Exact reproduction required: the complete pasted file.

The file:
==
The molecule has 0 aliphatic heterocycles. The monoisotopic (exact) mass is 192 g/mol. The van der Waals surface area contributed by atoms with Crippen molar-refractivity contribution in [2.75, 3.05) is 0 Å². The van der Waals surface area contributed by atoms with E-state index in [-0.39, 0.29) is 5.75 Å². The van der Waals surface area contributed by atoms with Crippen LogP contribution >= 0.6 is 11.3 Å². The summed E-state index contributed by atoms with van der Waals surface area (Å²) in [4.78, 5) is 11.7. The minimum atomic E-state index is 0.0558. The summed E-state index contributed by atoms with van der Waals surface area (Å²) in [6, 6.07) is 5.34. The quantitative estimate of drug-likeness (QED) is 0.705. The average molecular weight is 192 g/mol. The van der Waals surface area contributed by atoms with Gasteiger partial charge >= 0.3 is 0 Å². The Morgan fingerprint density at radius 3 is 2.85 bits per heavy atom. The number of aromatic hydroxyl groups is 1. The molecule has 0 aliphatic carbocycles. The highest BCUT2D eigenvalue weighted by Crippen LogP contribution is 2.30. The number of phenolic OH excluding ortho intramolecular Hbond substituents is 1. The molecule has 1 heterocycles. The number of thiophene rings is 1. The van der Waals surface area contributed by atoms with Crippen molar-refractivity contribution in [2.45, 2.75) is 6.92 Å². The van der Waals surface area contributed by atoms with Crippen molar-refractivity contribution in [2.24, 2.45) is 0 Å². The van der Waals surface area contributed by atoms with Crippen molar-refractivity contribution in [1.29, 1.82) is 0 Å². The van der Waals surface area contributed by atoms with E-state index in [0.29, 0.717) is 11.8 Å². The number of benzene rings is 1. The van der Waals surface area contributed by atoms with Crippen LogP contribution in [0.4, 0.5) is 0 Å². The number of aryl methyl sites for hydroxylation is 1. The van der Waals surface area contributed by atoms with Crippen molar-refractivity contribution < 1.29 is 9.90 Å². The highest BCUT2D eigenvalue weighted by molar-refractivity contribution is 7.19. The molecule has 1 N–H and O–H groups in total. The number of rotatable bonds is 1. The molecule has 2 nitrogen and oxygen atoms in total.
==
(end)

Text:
The molecule has 0 aliphatic heterocycles. The monoisotopic (exact) mass is 192 g/mol. The van der Waals surface area contributed by atoms with Crippen molar-refractivity contribution in [2.75, 3.05) is 0 Å². The van der Waals surface area contributed by atoms with E-state index in [-0.39, 0.29) is 5.75 Å². The van der Waals surface area contributed by atoms with Crippen LogP contribution >= 0.6 is 11.3 Å². The summed E-state index contributed by atoms with van der Waals surface area (Å²) in [4.78, 5) is 11.7. The minimum atomic E-state index is 0.0558. The summed E-state index contributed by atoms with van der Waals surface area (Å²) in [6, 6.07) is 5.34. The quantitative estimate of drug-likeness (QED) is 0.705. The average molecular weight is 192 g/mol. The van der Waals surface area contributed by atoms with Gasteiger partial charge >= 0.3 is 0 Å². The Morgan fingerprint density at radius 3 is 2.85 bits per heavy atom. The number of aromatic hydroxyl groups is 1. The molecule has 0 aliphatic carbocycles. The highest BCUT2D eigenvalue weighted by Crippen LogP contribution is 2.30. The number of phenolic OH excluding ortho intramolecular Hbond substituents is 1. The molecule has 1 heterocycles. The number of thiophene rings is 1. The van der Waals surface area contributed by atoms with Crippen molar-refractivity contribution in [2.45, 2.75) is 6.92 Å². The van der Waals surface area contributed by atoms with Crippen molar-refractivity contribution in [2.24, 2.45) is 0 Å². The van der Waals surface area contributed by atoms with Crippen molar-refractivity contribution in [1.29, 1.82) is 0 Å². The van der Waals surface area contributed by atoms with E-state index in [0.29, 0.717) is 11.8 Å². The number of benzene rings is 1. The van der Waals surface area contributed by atoms with Crippen LogP contribution in [0.4, 0.5) is 0 Å². The number of aryl methyl sites for hydroxylation is 1. The van der Waals surface area contributed by atoms with Crippen molar-refractivity contribution < 1.29 is 9.90 Å². The highest BCUT2D eigenvalue weighted by molar-refractivity contribution is 7.19. The molecule has 1 N–H and O–H groups in total. The number of rotatable bonds is 1. The molecule has 2 nitrogen and oxygen atoms in total.